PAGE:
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Michael Winerip
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Mike, you've won a Pulitzer Prize for your work at The New York Times. You cover the national education scene and you've published fascinating nonfiction for adults. And now you've written a novel for young people–what led you down the path to writing fiction, and why fiction for kids?
Though I've made a living as a writer, I guess I have a good deal of teacher in me, because I've always enjoyed working with kids. Long before I had my own, I coached Little League in Rochester, New York, Louisville and Hazard, Kentucky. I have four of my own children, now ages fifth grade to 11th and from the start have coached their sports teams and studied for their tests with them. The side benefit–I know the difference between kinetic and potential energy. Almost the entire time I've been with the Times, I've worked out of our home so I could put them on the school bus in the morning and be there when they got home. I'm the one who makes their lunches in the morning and the family dinners at night and it's not an obligation–it's why I had kids. I like being around them. They say lots of funny stuff.

One of the great joys of being a Dad is all the wonderful children's literature I've been exposed to. Though my youngest is in fifth grade, we still read aloud to each other. I find children's literature every bit as good–sometimes far better–than the adult stuff I read. Authors like Gary Paulsen, Katherine Paterson, and Kate DiCamillo are for me, every bit as great as our best adult writers. And so, after 30 years of journalism, when I could get a leave and could financially afford to earn no money for a year, I decided I'd try to do a kid's novel. It's what I long wanted to do but could not afford to.

As any parent or teacher knows, amazing things come out of children's mouths. Reporters know it too. I've found that only two groups of people tell reporters the truth‚the elderly, because they're retired and aren't worried about offending their employers; and kids, because they don't yet worry about the consequences. A lot of what came out of the mouths of the kids' I've interviewed and my own kids has wound up in the mouths of Adam, Jennifer and Phoebe in Adam Canfield of the Slash.

You write for a wide variety of readers. Newspaper readers are not necessarily book readers. Nonfiction readers may not read fiction. You now write for young people and adults. Do you have a specific readership in mind when you write?
To be honest, less than you'd think. Writing for a newspaper teaches you to write as clearly and as simply as possible. Readers are busy and are looking to get through their morning paper as quickly as possible. As a journalist I always look to choose the simplest word that conveys the truth. The challenge to writing Adam Canfield was finding the voice–once I had Adam's voice and mind set, the writing flowed. I did not have to go back at the end and convert big words to young adult words because I don't write that way to begin with.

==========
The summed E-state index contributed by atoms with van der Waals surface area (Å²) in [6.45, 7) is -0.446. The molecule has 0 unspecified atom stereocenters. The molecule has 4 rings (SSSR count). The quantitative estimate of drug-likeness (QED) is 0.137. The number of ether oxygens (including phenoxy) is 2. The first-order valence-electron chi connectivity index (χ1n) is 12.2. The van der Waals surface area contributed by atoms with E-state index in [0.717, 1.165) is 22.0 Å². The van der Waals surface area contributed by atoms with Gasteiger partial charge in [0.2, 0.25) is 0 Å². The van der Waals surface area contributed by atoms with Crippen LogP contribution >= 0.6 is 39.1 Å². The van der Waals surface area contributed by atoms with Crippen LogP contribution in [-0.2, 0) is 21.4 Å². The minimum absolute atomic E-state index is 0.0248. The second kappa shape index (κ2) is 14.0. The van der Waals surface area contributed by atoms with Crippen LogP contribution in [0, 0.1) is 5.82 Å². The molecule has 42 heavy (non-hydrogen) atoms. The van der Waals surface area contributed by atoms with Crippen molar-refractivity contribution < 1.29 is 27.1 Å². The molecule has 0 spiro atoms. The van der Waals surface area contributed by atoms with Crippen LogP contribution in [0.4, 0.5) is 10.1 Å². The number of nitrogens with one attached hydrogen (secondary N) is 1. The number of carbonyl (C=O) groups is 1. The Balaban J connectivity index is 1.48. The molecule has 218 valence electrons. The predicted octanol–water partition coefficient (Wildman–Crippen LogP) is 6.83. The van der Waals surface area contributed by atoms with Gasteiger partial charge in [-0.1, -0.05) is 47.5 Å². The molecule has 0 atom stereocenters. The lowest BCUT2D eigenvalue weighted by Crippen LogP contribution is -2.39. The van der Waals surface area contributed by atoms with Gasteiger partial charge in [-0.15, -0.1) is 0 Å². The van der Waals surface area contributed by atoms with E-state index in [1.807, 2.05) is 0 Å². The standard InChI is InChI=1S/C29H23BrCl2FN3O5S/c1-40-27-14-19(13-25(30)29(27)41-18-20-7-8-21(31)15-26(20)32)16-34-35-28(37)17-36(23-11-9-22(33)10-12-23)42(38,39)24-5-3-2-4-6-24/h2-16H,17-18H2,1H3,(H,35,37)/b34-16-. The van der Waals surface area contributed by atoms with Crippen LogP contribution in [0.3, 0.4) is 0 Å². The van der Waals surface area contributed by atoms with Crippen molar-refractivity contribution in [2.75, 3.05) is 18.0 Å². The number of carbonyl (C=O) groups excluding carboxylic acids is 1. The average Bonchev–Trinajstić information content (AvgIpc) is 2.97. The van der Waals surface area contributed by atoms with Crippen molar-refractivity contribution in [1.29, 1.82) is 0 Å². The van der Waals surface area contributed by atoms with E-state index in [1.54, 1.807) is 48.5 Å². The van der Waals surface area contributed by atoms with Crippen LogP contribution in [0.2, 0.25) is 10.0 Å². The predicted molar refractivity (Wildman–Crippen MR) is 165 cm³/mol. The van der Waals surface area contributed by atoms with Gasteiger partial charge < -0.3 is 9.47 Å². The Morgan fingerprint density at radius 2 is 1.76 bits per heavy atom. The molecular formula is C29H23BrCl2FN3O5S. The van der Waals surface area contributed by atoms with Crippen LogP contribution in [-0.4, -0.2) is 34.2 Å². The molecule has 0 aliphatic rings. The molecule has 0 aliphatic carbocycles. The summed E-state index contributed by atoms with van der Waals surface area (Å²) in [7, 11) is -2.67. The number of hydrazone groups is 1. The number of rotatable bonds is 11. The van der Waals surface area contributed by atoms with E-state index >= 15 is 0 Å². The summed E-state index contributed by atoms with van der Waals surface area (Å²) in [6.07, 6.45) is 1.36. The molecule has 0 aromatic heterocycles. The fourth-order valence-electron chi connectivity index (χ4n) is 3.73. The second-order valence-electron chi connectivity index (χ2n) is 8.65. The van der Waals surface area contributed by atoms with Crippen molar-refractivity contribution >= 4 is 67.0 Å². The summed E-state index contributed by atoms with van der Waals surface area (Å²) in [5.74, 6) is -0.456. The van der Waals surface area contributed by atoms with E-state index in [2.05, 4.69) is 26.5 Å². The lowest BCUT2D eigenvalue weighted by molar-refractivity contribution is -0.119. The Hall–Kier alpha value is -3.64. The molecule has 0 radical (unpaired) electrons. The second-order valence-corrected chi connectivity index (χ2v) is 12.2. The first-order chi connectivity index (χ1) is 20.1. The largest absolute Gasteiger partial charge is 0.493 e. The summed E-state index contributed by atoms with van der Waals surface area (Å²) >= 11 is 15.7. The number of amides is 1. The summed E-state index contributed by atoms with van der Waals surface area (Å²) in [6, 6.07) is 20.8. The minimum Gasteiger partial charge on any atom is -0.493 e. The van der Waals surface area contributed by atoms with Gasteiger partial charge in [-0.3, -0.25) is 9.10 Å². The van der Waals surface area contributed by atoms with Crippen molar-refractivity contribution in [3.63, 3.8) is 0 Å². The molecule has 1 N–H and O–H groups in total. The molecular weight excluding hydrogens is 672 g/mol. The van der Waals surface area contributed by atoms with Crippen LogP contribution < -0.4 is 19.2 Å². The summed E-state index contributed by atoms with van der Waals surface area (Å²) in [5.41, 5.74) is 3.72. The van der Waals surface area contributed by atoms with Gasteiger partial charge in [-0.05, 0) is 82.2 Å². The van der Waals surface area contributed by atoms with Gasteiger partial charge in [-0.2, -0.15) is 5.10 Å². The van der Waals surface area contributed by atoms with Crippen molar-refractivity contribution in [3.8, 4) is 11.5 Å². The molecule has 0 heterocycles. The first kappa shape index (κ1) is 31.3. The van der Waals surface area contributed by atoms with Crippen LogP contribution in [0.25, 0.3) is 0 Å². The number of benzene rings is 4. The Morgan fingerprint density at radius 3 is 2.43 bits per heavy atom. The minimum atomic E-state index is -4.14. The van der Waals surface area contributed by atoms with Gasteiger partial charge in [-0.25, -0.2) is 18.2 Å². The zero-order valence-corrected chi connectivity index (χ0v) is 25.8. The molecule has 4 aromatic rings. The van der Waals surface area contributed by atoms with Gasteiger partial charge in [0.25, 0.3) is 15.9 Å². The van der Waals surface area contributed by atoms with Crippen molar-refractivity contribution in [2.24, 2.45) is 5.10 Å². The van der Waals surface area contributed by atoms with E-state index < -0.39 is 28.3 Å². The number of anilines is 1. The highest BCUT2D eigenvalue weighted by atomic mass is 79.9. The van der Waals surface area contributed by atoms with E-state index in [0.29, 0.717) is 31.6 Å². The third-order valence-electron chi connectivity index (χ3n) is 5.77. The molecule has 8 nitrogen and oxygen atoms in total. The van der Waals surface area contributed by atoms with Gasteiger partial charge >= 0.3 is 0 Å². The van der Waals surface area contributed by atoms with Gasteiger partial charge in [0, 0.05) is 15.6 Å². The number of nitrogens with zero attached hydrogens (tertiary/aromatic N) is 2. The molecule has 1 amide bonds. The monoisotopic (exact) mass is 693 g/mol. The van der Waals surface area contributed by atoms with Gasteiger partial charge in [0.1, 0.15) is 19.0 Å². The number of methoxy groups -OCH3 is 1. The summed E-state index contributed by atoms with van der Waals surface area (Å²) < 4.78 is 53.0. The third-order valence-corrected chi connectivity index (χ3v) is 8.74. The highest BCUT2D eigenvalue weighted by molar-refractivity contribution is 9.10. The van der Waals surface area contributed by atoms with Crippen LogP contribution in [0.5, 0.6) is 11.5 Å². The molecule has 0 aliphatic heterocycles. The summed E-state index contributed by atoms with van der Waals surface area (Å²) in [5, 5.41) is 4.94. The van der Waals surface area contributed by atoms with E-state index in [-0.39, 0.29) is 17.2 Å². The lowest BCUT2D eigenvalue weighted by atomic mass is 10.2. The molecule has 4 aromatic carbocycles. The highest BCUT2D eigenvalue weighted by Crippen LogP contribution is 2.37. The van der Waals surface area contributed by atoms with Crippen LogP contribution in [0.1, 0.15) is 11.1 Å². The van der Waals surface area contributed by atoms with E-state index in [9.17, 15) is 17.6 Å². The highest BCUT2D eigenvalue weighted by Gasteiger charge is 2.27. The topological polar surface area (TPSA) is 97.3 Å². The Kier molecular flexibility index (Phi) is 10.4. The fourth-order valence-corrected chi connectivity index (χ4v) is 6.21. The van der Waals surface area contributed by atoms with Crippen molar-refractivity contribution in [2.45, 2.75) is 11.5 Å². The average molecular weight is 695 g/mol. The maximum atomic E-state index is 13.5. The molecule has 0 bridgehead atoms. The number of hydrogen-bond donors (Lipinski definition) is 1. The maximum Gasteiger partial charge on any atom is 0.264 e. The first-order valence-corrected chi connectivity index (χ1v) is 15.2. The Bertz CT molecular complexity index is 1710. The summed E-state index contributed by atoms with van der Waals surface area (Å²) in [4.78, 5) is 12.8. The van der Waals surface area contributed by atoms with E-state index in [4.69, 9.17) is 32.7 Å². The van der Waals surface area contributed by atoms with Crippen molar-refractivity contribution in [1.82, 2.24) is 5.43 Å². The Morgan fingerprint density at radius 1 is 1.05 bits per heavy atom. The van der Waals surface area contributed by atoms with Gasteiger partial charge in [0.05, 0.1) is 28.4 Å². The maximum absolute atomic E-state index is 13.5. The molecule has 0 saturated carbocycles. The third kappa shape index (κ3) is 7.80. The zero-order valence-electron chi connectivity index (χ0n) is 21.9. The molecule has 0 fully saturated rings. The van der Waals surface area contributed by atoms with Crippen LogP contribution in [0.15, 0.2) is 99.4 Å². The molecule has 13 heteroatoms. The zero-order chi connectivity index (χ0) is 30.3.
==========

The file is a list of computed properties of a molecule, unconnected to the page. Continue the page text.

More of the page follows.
Was your novel inspired in any way by your children and their experiences or by your own experiences as a kid?
The novel was inspired by my 30 years as a reporter. Most of the stories that Adam, Jennifer and Phoebe tell were stories I myself wrote for the Times and the three other papers where I worked. For example there really was a dental association that sponsored a smile contest–in Louisville, Kentucky, long ago. Beyond that, a lot in the novel comes from my own experiences and my kids'. Though I never worked for my school papers until college, my first newspaper job was selling The Boston Record outside a factory at 6 in the morning when I was in sixth grade. I love newspapers–good ones, that is–including their smell and feel.

Were you a "reader" as a kid? Do you think that being a reader has anything to do with becoming a writer?
I was a big reader as a kid. Mostly sports books as I remember it. In the summer, my brother and I would compete to see who could read the most books from the Wollaston Public Library branch. In those days, they stamped a record of each book you took out on your library card. We competed to see who could use up their library card faster and get a new one.

Did any one book, or books, have a tremendous influence on you as a child or young adult? Did you come from a home that was bursting with books?
There were lots, but as a kid I particularly loved Dr. Seuss–the rhythms of his writing played in my head like music. To this day, when an editor at the Times wants to change something I've written, I say I'll call back. And then, in a moment of deadline quiet, will read it out loud in my head. To know if the writing is good, I have to hear it. Dr. Seuss is the first writer I remember hearing in my head.

Do kids need school libraries? Do school libraries, run by certified librarians, make difference to the quality of education offered by a school? --After all, we have public libraries, isn't that enough for kids?